Ubuntu updating issues
Ubuntu releases are made semiannually by Canonical Ltd, the developers of the Ubuntu operating system, using the year and month of the release as a version number.The first Ubuntu release, for example, was Ubuntu 4.10 and was released on 20 October 2004.
a graphical installer on Live CD (Ubiquity), Usplash on shutdown as well as startup, a network manager for easy switching of multiple wired and wireless connections, Humanlooks theme implemented using Tango guidelines, based on Clearlooks and featuring orange colors instead of brown, and GDebi graphical installer for package files.
F-Spot provides normal user-level graphics-editing capabilities and GIMP remains available for download in the repositories.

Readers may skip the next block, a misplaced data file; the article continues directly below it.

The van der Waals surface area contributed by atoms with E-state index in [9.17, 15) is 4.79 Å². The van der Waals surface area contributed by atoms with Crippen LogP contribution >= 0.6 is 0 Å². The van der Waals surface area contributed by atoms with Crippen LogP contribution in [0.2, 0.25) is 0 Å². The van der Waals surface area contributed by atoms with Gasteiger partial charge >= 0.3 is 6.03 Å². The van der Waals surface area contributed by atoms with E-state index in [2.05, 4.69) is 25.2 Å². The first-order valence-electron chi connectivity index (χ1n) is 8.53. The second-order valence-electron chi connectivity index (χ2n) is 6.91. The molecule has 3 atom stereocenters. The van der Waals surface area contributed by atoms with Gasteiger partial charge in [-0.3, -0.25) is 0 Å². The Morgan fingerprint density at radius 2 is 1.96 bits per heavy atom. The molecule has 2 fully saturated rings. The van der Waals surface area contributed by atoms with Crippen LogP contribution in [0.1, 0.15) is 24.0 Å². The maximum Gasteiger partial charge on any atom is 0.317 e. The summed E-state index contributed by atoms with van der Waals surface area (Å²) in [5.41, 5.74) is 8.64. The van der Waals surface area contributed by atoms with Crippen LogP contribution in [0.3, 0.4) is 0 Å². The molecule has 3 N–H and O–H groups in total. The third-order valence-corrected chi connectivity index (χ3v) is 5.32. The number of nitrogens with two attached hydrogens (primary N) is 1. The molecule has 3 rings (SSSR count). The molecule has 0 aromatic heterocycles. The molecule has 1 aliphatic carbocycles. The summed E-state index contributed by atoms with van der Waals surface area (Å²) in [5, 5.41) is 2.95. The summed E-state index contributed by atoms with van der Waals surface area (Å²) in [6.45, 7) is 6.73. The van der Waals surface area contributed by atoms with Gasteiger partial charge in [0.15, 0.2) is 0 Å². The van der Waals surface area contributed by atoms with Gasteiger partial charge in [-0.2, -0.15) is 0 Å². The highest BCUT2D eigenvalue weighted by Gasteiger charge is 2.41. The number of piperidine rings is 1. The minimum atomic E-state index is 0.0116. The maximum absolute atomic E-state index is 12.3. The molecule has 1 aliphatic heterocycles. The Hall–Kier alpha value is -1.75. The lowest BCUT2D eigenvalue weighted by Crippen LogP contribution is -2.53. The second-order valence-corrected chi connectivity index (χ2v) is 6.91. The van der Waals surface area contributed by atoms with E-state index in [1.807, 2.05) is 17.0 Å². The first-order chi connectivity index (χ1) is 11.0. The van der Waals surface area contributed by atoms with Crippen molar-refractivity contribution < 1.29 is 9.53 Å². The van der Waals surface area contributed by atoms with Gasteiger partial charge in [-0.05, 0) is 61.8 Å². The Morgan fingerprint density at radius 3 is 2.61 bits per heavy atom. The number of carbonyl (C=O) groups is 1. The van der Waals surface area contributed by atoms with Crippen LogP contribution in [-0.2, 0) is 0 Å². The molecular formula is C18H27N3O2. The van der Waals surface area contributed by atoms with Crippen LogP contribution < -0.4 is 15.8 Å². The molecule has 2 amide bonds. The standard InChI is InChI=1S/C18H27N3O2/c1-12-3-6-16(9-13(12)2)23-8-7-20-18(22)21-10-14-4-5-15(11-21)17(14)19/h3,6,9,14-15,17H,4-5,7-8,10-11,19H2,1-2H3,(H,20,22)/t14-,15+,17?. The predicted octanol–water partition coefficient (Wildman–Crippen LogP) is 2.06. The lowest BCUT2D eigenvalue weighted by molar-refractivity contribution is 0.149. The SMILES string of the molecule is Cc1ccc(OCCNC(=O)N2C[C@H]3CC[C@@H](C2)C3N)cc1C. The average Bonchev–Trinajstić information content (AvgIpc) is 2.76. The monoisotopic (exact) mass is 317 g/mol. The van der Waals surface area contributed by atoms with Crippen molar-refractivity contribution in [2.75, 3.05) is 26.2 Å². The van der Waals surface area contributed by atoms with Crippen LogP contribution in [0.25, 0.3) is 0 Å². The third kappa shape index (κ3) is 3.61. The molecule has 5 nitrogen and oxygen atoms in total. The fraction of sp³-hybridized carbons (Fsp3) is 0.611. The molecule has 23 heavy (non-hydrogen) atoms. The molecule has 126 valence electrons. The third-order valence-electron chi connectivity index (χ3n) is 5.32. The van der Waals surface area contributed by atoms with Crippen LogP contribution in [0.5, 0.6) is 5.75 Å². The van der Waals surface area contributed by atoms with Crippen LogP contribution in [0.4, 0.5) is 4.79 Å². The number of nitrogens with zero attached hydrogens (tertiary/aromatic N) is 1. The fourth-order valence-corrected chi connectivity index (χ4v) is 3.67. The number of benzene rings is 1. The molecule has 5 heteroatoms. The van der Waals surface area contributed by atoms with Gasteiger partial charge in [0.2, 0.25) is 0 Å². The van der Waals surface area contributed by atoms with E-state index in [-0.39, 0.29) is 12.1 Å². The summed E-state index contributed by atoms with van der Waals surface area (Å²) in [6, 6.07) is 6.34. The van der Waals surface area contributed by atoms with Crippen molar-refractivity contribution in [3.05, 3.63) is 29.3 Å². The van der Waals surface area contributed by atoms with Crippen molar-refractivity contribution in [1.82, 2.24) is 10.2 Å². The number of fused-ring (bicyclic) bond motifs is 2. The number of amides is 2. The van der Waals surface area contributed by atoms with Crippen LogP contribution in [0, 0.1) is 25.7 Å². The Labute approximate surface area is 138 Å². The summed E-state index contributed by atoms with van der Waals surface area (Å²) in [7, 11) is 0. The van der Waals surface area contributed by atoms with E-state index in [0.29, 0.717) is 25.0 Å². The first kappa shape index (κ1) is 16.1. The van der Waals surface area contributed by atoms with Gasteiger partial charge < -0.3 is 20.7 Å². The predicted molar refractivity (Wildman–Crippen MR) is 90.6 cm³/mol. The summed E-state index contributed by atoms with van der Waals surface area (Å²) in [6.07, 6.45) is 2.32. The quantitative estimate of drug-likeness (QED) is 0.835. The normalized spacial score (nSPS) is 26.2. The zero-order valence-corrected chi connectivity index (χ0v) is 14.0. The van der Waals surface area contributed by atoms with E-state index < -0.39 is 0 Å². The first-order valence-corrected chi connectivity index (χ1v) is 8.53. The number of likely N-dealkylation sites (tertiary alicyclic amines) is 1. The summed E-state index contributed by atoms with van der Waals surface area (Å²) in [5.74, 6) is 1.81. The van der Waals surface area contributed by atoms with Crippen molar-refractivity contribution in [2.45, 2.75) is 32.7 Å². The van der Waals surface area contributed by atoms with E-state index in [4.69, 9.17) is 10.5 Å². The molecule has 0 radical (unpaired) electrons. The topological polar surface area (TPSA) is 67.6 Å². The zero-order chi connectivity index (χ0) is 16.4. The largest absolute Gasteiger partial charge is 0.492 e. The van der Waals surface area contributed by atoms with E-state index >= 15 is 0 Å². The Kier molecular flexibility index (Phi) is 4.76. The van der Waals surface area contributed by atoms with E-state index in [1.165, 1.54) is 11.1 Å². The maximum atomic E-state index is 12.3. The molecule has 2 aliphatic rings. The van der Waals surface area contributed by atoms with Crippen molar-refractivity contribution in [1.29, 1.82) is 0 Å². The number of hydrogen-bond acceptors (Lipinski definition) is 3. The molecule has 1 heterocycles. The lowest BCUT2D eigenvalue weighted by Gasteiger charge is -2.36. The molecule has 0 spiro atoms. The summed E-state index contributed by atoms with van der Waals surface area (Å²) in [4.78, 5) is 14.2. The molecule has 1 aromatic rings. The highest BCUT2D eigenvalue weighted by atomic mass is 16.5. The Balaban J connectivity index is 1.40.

The distribution emphasizes the new importance of web services and social networking with integrated interfaces for posting to sites like Facebook and Twitter, complementing the IM and email integration already in Ubuntu.
In June 2009, Canonical created the One Hundred Paper Cuts project, focusing developers to fix minor usability issues.
A "paper cut" was defined as, "a trivially fixable usability bug that the average user would encounter on his/her first day of using a brand new installation of the latest version of Ubuntu Desktop Edition." It also debuted a new application called the Ubuntu Software Center that unifies package management.
Plymouth was also introduced allowing boot animations.